CRM, complaint handling
Most organizations spend a lot of time and money trying to identify customers who want to buy their products. Here, Roger Cartwright explains that complaining customers are offering themselves up free!
Many people become defensive when dealing with complaints because this is a person’s natural reaction to someone who is angrily criticizing their organization or department in the case of an internal customer complaint. Organizations seek to instill loyalty into their employees but complaint situations are times when employees need to be honest and objective. Within the bounds of commercial confidentiality it is counterproductive to not be honest with the customer. Lying to the customer is nearly always found out and only serves to make recovery more difficult. Dealing with complaints requires three actions that have traditionally been carried out in the order of:
Organisations have, traditionally, on receiving a complaint carried out an investigation to see whether the complaint is justified. If the customer has been found to be justified in making a complaint, some form of remedy has been applied as an action and the organization has hopefully, learnt from what has happened and taken steps to ensure that there is no repetition.
More modern thinking suggests that the order of the above should be changed to put the action in rectifying the customer’s complaint first and the investigation second. Organisations have argued in the past that they need to carry out an investigation in order to prevent spurious and even fraudulent claims. Such claims however are only a tiny minority when compared to the majority of perfectly justified complaints. If the sums of money involved are large then most customers would consider an investigation reasonable, but when only small sums are in question then immediate action is more likely to recover the situation and retain customer goodwill than a long investigation. The investigation and learning are still important even if there has been only one complaint, because whether the complaint was justified or not the product or service has angered one person, so it could anger someone else. The organisation needs to find out what has happened and what lessons can be learnt.
People usually complain and may become difficult for a reason. Whatever the staff of the organisation feel about the complaint, they cannot deny the customer’s feelings of anger or disappointment and that is what the organisation needs to deal with.
Customers do make mistakes but organisations need to bear in mind that if one customer can make a mistake when using the product or service, then others can too. There may be instructions on the packaging, for example, that the organisation needs to change in order to prevent further mistakes. Just as employees do not wish to admit a fault of the organisation, customers may be embarrassed by having to admit that they have made a mistake. Embarrassed customers can quickly become ex-customers. If the organisation is in the right, then it is paradoxically at its most vulnerable because that means that the customer is in the wrong and it takes a great deal of tact to tell the customer that they have made a mistake.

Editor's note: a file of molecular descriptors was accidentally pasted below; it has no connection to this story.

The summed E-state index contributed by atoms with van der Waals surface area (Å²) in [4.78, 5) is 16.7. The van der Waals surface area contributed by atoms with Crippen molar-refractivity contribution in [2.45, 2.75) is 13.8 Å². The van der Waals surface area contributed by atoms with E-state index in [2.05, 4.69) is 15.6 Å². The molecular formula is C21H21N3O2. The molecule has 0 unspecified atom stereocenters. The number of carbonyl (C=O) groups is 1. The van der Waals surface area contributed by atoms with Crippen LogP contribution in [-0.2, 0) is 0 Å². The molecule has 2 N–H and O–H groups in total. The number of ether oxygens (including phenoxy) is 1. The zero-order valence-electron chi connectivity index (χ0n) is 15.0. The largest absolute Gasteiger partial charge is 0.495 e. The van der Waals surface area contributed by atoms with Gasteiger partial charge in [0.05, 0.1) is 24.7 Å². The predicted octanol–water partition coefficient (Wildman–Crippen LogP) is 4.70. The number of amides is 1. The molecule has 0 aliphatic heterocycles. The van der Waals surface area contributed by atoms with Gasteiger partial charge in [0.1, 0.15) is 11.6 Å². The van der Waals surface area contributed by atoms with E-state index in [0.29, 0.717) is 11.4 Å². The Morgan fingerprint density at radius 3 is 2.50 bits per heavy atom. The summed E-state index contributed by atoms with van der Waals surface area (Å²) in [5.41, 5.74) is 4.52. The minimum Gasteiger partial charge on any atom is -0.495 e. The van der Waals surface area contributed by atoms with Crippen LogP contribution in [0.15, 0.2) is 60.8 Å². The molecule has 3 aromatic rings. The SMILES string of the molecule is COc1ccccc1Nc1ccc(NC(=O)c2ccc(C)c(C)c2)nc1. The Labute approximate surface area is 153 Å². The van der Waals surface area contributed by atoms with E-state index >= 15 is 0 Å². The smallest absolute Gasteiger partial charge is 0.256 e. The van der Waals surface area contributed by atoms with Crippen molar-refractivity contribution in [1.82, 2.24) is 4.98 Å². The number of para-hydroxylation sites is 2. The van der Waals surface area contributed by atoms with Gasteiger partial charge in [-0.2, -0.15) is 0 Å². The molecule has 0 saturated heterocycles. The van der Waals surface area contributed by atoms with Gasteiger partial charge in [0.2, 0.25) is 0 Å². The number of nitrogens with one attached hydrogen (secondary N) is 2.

Customers who complain should, with the exception of professional complainers, be thanked because they give the organisation an opportunity to put whatever is wrong right, not only for that one customer but also for others who are going to be acquiring the product or service in the future. Complaints can also provide the organisation with the valuable market research. Many organisations spend huge sums on market research to find out what people like and dislike. The person who has complained is offering the organisation free information. If justification for the cost of customer recovery is needed this might well be it. By acting quickly to put things right the organisation may save considerable sums in the future, or be able to design new products and services in a better way as a result of the customer feedback gained through complaints.
Complaining customers usually want to give the organisation another chance. As Cartwright & Green (1997)* have pointed out, those who walk away without complaining are really saying ‘Goodbye’. They are saying: ‘You let me down and you won’t get another chance’. Those who complain are saying ‘Hello’. They mean: ‘You have let me down but I want to give you a chance to make it up to me’.
Most organisations spend a lot of time and money trying to identify customers who want to buy their products. Complaining customers are offering themselves up free!
Source: Extract from: Mastering Customer Relations by Roger Cartwright (ISBN 0-333-69343-4). The book is part of the Macmillan Master Series.